Provisional Tax 101

Imagine making loads of money during the year, but you never thought about keeping something aside for the tax man. Imagine the surprise you’d get at the end of the year when you get a huge bill from IRD.  

That’s why provisional tax was implemented. To avoid nasty surprises like that. 

Provisional tax is a ‘peace of mind’ tax. A ‘risk-reducing’ tax. 

Allow us to explain.

 

What Is Provisional Tax?

In simple terms, when you pay provisional tax, you are paying tax for the year you are currently in, even though you don’t know what your earnings will be yet. For instance, let’s say you estimated that your tax bill for 2021 will be $6,000. You will then pay three instalments of $2,000 each during the year. 

When you do your annual accounts at the end of the year, you’ll calculate tax on the actual profit. If you paid too little, you’ll have to make an additional payment, called terminal tax. If your actual profit is less than what you estimated, and you paid too much provisional tax, the IRD will refund the difference. 

Let’s say your tax bill for 2021 is $7,000 and you paid $6,000 in provisional tax throughout the year, you’d need to pay an additional $1,000. Similarly, if your final tax bill is only $5,000, and you paid $6,000 during the year, the IRD will refund $1,000 back to you.

Who Needs to Pay Provisional Tax?

You only need to pay provisional tax if your total tax bill (residual income tax) for the previous year was more than $5,000 (previously it was $2,500). You can still volunteer to pay provisional tax if your prior year’s tax was less than $5,000.

How Are Provisional Taxes Estimated? 

There are a few different options available to calculate provisional tax, but most businesses use the standard (safe harbour) option. 

On the standard option, the provisional tax payable is calculated as follows:

Residual income tax payable from prior year + 5% 

On this option, those with a balance date of 31 March will pay three instalments with the following deadlines: 

#1: 28 August

# 2: 15 January

#3: 7 May 

 

Payments May Overlap 

Something that often confuses our clients is that they’d need to make payments for both the current and the following year in the same year. For instance, your final bill for 2020 is due on 7 April 2021 (if you work through a tax agent like us). By this time, you would have already made two provisional payments towards the 2021 year. 

 

In Conclusion 

Provisional tax was put in place to help you avoid a huge tax bill at the end of the year. It’s designed to work similarly to Pay As You Earn (PAYE) that wage-earners pay on their monthly wages monthly. 

If you need any help or if you have more questions, get in touch with your account manager.

How to Stay on Top Of Your Business Finances

Finances aren’t sexy. But ignoring that part of your business can have a detrimental impact on your business.

Does this sound familiar? 

“If I work hard, my finances will sort itself out.”

“I’m too busy to worry about the numbers now.”

“I don’t understand accounting; my accountant can sort it out for me when my tax bill is due.” 

Simply put, these beliefs are wrong. Here’s why:

  • If you work hard you may be successful. But that’s not a guarantee. You may work on things that aren’t profitable or that don’t move your business forward in any way. The key is to work hard on the right things. And you’ll only know what the right things are when you delve into the numbers.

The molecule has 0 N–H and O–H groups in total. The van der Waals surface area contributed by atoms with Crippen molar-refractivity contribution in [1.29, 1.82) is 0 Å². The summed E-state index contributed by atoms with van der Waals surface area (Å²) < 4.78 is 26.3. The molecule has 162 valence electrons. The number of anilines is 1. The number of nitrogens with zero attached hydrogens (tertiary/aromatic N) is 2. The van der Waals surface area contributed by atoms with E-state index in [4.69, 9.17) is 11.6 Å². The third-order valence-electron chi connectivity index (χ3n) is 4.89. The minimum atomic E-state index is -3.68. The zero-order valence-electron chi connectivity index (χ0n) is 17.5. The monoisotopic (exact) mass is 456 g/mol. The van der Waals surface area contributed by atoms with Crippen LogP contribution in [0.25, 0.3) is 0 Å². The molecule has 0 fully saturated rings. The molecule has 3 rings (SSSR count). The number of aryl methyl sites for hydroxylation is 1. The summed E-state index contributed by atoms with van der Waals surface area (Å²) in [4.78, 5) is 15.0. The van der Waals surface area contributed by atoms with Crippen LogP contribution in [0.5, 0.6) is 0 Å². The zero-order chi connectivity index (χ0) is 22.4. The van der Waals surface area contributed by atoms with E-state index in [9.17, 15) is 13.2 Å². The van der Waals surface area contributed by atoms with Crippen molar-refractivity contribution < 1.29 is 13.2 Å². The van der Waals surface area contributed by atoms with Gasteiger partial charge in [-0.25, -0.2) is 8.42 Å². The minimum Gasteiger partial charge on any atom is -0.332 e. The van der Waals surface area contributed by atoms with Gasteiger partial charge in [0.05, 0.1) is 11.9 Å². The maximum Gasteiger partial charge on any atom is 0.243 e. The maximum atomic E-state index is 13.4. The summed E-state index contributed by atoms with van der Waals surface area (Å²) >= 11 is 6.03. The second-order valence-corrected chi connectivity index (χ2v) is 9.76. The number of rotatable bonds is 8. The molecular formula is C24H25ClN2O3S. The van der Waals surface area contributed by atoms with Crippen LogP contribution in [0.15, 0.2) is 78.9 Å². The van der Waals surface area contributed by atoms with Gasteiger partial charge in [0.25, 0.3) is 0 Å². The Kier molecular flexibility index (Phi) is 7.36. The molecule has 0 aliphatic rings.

• You may be too busy because you don’t have a handle on your finances. You may spend time on unproductive, non-profitable tasks without even knowing it.
  • You can’t wait until the end of the year to analyse your numbers. It would be too late. If you want to succeed, especially in such an uncertain time as now, you should plan ahead, measure your performance regularly, and make strategic decisions as and when they’re needed.  

So, what should you do instead?

 

Turn Your Vision into Measurable Numbers

It all starts with developing a vision and a plan for your business. 

Once you’re clear on what you want to achieve, you should put numbers around your vision. For instance, develop a cashflow forecast and other performance metrics that would help track how you’re doing against your goals. 

You should also measure your metrics on an ongoing basis and use the numbers to make the right business decisions. For instance, if you’re finding that one of your services is unprofitable, you may want to drop it like a hot potato, and channel your marketing bucks towards a more successful product. Or you may decide to work on improving productivity in your production team. 

 

Which Financial Metrics Should You Measure?

There are many financial metrics to track. Trying to cover them all may be overwhelming. Instead, focus on a few ones at the start, and add more as you begin to understand your finances better.

Here are the most important financial metrics to start with:

 

Your Cash Flow 

Staying on top of how much money is flowing in and out of the business is crucial. If you don’t plan ahead you may run out of cash just before a pay run, or you may have to say no to a marketing opportunity that can bring in thousands of dollars in the long run.

 

Debtors/Debtors Days 

Keep on top of your outstanding debts and how fast people pay you. If you don’t follow up frequently, you may not be able to recover the debts at all. There’s a saying that people pay those who scream the loudest. 

Everybody is feeling the pinch right now and many businesses are holding on to their money in fear of running out. That is flawed thinking because if everybody stops paying each other, the economy would halt. But if we keep on paying each other, the economy can keep on turning and recover over time. 

As much as we would like to help others out, we need to think about ourselves as well.

 

Profitability

We often put too much of a focus on increasing sales, but forget about profitability. For instance, if you’re in the service industry and things aren’t as busy as usual, you may spread out the work to fit the time you have available. That would increase your labour bill, making the business unprofitable. Instead, look for ways to be more productive and rather spend your extra time on bringing in more clients.

 

Take Control of Your Business Finances

Planning your finances doesn’t come naturally to everybody. Just like we may need your help with a haircut or drawing up a plan for a new house, so do you need our help to make sense of your finances. Get in touch with us so we can help you to stay on top of your finances and take control of your business’ destiny. 

Is It Time to Pivot Your Business?

The pandemic made it difficult, or even impossible, to deliver on your promise to your customer. Whether your promise is quality, consistency, the type of service or product you deliver, or how you deliver it, chances are you were forced to break your promise.